623 Advances in Consumer Research
Volume 32, © 2005
How Product Scarcity Impacts on Choice: Snob and Bandwagon Effects
Erica van Herpen, Wageningen University
Rik Pieters, Tilburg University
Marcel Zeelenberg, Tilburg University
The value of products is not only determined by the utility that
consumers derive from the products’ attributes and their functional
consequences, but has an important social component as well.
Specifically, scarce products are generally deemed valuable, inde-
pendent of the utility that their intrinsic attributes deliver. This
effect has been found in several studies and appears robust (Lynn
1991). This paper identifies two distinct routes through which
scarcity can increase product choice. These routes are expected to
have distinct effects in the product valuation process, which have
until now not been examined in detail.
The first route examines scarcity due to excess demand.
Consumers see that others have bought the product, and this may
induce them to follow that behavior. This effect can occur out of
conformity with others. Consumers may also extract information
about the value of a product from the buying behavior of others.
When consumers are unsure about the value of products, informa-
tion on the valuation of others can help refine their own valuations.
Hence, scarcity due to excess demand increases inferences of
product popularity and quality. This is related to the bandwagon
effect described in economic literature.
The second route concerns scarcity due to insufficient supply,
where product exclusiveness leads to inferences of product quality
(snob-effect). Consumers value the exclusivity of possessing rare
products, and may see these products as a means to emphasize their
uniqueness. Being one of the few who own a particular product may
increase the product utility. We examine how scarcity operates in
both routes, which theoretically exclude each other. By separating
the two routes, we hope to gain new insights into the common
situation where product scarcity influences consumer choice, and
where less of a product increases sales.
To gain more insight into the two routes, and the dual forces
of following others (bandwagon) versus being different from others
(snob), our study relates these routes to consumers’ need-for-
uniqueness (NFU). The ability of scarce products to create a sense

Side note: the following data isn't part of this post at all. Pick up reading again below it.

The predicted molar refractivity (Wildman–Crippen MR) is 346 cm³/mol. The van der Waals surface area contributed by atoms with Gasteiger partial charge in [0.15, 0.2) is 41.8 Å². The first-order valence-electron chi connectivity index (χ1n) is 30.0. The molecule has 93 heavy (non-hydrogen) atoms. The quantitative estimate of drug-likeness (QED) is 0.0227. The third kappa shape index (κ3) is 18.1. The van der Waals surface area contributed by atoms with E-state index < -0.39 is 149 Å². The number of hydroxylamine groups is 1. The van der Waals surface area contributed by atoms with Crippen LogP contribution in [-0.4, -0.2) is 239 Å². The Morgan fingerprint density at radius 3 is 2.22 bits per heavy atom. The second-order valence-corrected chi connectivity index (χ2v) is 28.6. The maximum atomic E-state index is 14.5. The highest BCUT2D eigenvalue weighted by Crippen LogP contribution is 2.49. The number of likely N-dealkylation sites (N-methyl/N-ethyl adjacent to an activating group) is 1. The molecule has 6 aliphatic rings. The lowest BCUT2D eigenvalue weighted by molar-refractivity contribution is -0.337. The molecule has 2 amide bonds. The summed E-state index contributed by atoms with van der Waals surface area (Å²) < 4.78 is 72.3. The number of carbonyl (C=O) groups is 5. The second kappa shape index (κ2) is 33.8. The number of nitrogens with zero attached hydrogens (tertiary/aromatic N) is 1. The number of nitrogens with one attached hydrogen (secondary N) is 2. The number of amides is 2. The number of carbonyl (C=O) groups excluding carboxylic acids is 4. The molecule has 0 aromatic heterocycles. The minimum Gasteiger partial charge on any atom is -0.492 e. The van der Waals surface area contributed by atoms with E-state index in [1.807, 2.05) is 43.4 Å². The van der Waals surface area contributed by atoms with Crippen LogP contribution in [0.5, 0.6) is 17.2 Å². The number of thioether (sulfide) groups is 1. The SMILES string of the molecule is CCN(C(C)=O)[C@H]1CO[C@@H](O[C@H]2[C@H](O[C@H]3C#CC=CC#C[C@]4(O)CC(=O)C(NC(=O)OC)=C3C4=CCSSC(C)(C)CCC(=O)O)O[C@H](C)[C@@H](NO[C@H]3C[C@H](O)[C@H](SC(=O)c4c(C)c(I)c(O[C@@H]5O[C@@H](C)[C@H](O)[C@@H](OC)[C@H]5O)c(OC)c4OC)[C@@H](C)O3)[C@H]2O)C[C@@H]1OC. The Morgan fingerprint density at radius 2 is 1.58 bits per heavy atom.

of uniqueness has been proposed as a reason for scarcity effects
(Fromkin 1970). We propose that NFU only moderates the relation
between scarcity and quality when scarcity is due to supply limita-
tions, not when it is due to excess demand. After all, excess demand
implies that the product is popular rather than exclusive.
As an application area, this paper examines the influence of
product scarcity as communicated by empty shelf space in stores.
The visible (lack of) supply of a product is powerful signal of
product scarcity (Stiff, Johnson & Tourk 1975). When a product is
almost out of stock, this may act as a scarcity cue, and it is a situation
that consumers commonly experience during shopping trips. In
fact, if our research indeed shows that product scarcity, as expressed
through empty shelf space, increases preference and choice of
scarce products, this implies, somewhat counter intuitively, that
reduced stocks promote increased sales.
Two experiments test our framework. The first experiment
examines both scarcity caused by excess demand, and scarcity
caused by limited supply in a virtual shopping environment for a
sample of the Dutch population. This study confirms that scarcity
due to excess demand leads to inferences of product popularity and
quality, and thereby increases product choice. In a second experi-
ment, we used a different setting (liquor store). To gain more
insights into the processes underlying the scarcity effects on choice,
we also examined the influence of NFU. In this second experiment,
the reason for empty shelf space and the degree of empty shelf space
were manipulated between-participants. Each participant viewed a
shelf with two different wine bottles on the computer screen. One
of the wines was scarce, and product evaluations were asked for
both products, within-participants. Results show that both scarcity
routes exist and increase product choice, while NFU only enhances
quality inferences when scarcity is due to limited supply.
Theoretical implications concern the identification of two
scarcity routes. While previous scarcity studies have mostly fo-
cused on limited supply, we show that excess demand and limited
supply promote distinct inference processes. Although both routes
lead to increased product choice, the process and moderating
variables are different. Practical implications of our study concern
sales forecasting, inventory management and the influencing of
product preference. The accelerating effect of empty shelf space
implies that stock-outs may occur sooner than one expects. Using
empty shelf space as an efficient management tool would only be
feasible in stores that sell a relatively small amount of products.
Especially in combination with a sales pitch, scarcity can increase
sales here. The insight that our study provides into the response of
consumers to demand versus supply reasons for scarcity has impor-
tant implications for such a sales pitch. In one case, emphasizing
product uniqueness can be advantageous while in the other case it
may be detrimental.
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